• If upheld, the Clean Power Plan would lead to a formidable, unprecedented and unlawful expansion of EPA’s authority. The resulting restructuring of nearly every State’s electric grid would exceed even the authority that Congress gave to the Federal Energy Regulatory Commission, the federal agency responsible for electricity regulation. But EPA’s theory of “generation shifting,” which is not about making regulated sources reduce their emissions while operating but rather about preventing many sources from operating at all, does not stop with the power sector. … Section 111(d) would be transformed from a limited provision into the most powerful part of the Clean Air Act, making the agency a central planner for every single industry that emits carbon dioxide.” David Porter, Chairman, Texas Railroad Commission, July 6, 2016
  • The point is that the CPP fundamentally changes the nature of decision-making about operating power plants –who makes the decision, and on what basis. … The key energy generating states must reduce their carbon emissions by as much as 40%, regardless of whether this means that less expensive, reliable generators must shut down. EPA gets final approval of a State’s plan, which would be developed by a State’s environmental regulators, not the state energy regulators. In other words, which power plants can run and when would no longer be a matter primarily of energy regulation, but of environmental regulation.” Charles D. McConnell, Executive Director, Energy and Environment Initiative, Rice University and Former Assistant Secretary of Fossil Energy, U.S. Department of Energy (2011-2013), July 6, 2016 

  • There is universal agreement that the 111(d) rule will fundamentally restructure how energy is generated and consumed in America. … This fundamental change to America’s electricity model will come at the hands of a rule that few consider legally firm. The EPA acknowledges in the rule that it is structured to survive even if portions of the rule are struck down. In my more than 20 years of implementing air quality rules, I am not aware of any rule where the EPA has made an a priori acknowledgement of legal infirmity.” Donald R. van der Vaart, Secretary, North Carolina Department of Environment and Natural Resources, March 17, 2015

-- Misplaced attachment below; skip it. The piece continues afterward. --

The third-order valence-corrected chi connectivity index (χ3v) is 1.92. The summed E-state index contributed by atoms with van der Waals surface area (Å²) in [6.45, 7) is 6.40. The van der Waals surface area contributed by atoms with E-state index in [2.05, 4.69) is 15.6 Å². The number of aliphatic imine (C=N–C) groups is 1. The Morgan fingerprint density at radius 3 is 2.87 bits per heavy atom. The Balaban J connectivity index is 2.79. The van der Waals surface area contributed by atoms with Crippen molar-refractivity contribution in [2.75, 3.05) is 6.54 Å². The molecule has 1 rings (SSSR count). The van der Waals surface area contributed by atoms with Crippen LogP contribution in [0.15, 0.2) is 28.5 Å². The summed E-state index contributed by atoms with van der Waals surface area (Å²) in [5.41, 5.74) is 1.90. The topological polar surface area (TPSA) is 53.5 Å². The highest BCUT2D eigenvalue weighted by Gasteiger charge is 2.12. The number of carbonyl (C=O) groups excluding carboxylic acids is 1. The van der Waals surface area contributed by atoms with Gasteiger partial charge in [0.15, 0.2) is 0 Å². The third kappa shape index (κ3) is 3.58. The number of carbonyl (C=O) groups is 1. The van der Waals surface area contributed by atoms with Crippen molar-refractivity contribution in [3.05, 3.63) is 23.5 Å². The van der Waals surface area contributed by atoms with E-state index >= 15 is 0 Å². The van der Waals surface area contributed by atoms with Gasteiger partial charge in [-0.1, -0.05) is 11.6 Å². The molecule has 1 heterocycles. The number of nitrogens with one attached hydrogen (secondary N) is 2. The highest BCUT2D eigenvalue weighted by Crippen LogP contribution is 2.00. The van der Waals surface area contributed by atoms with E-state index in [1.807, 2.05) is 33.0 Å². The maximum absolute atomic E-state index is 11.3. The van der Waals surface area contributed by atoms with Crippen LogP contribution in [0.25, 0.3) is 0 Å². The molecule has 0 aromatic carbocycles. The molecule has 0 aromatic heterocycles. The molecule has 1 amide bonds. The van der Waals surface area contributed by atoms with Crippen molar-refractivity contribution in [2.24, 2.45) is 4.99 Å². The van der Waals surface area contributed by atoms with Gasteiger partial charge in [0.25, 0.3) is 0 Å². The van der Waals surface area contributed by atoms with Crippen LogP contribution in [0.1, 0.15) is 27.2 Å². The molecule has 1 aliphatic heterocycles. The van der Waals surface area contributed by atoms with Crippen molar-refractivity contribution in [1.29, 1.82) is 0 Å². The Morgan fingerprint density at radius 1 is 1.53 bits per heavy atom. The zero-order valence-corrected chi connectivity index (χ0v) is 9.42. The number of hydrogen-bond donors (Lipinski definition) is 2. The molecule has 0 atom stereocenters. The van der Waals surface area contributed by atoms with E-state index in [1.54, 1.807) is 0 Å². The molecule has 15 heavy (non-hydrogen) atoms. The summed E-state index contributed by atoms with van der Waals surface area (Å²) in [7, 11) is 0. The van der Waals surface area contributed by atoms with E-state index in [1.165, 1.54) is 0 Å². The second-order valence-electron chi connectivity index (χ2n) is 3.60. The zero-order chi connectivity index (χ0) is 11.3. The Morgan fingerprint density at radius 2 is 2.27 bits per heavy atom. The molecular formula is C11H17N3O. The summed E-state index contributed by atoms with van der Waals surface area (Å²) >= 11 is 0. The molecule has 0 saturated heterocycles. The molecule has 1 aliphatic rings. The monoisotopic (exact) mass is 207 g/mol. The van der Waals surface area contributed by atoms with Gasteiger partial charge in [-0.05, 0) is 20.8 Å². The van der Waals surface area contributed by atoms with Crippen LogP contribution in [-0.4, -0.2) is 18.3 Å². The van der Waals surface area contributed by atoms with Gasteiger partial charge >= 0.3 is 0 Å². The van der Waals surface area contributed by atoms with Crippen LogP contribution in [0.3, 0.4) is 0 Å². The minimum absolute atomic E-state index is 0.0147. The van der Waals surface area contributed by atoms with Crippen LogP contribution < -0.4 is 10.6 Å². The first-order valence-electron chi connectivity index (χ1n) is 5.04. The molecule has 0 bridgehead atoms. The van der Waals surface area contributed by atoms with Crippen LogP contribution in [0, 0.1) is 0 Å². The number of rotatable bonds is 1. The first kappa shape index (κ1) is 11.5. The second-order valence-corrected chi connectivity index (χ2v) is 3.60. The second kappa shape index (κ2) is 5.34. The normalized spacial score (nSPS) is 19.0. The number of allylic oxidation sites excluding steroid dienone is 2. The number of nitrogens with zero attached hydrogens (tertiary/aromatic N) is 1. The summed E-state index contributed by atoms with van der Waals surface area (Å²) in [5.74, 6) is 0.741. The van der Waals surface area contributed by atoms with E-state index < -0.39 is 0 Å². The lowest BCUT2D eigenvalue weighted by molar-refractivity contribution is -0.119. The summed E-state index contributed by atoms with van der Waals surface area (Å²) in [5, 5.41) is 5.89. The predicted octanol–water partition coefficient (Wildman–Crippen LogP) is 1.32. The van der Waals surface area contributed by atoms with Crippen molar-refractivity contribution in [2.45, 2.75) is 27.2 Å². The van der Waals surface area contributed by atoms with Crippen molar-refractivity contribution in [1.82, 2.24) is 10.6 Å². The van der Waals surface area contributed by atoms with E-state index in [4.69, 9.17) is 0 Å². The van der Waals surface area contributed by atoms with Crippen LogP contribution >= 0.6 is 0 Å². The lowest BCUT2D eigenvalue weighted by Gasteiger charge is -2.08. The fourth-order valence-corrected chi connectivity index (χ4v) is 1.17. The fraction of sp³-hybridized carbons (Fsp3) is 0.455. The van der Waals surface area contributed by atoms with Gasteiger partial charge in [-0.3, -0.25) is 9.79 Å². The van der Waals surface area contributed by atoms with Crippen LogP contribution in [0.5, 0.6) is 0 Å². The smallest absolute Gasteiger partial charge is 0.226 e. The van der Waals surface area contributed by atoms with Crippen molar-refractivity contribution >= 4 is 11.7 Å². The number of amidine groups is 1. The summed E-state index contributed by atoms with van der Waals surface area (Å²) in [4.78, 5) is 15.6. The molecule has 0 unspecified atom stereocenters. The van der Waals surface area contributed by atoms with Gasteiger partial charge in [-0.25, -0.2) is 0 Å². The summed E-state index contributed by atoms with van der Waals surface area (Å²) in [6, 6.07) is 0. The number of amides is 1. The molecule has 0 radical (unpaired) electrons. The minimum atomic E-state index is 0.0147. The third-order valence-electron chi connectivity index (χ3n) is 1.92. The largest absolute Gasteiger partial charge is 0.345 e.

• Congressional Joint Resolution of Disapproval: The House passed S.J. Res. 24 on December 1, 2015, which had been passed by the Senate on November 17, 2015. S.J. Res. 24 was identical to H.J. Res. 72; the House Committee Report accompanying the joint resolution can be found here.
  • “Ratepayer Protection Act of 2015”:  The House also passed bipartisan legislation, H.R. 2042, on June 24, 2015. A copy of the Committee Report accompanying the bill can be found here 


STATES CHALLENGING EPA’S POWER PLAN:  States whose attorneys general or state agencies are challenging the rule include: West Virginia, Texas, Alabama, Arkansas, Arizona, Colorado, Florida, Georgia, Indiana, Kansas, Kentucky, Louisiana, Michigan, Mississippi, Missouri, Montana, Nebraska, New Jersey, North Carolina, North Dakota, Ohio, Oklahoma, South Carolina, South Dakota, Utah, Wisconsin, and Wyoming. The attorney general of Nevada also submitted an amicus brief in support of state petitioners.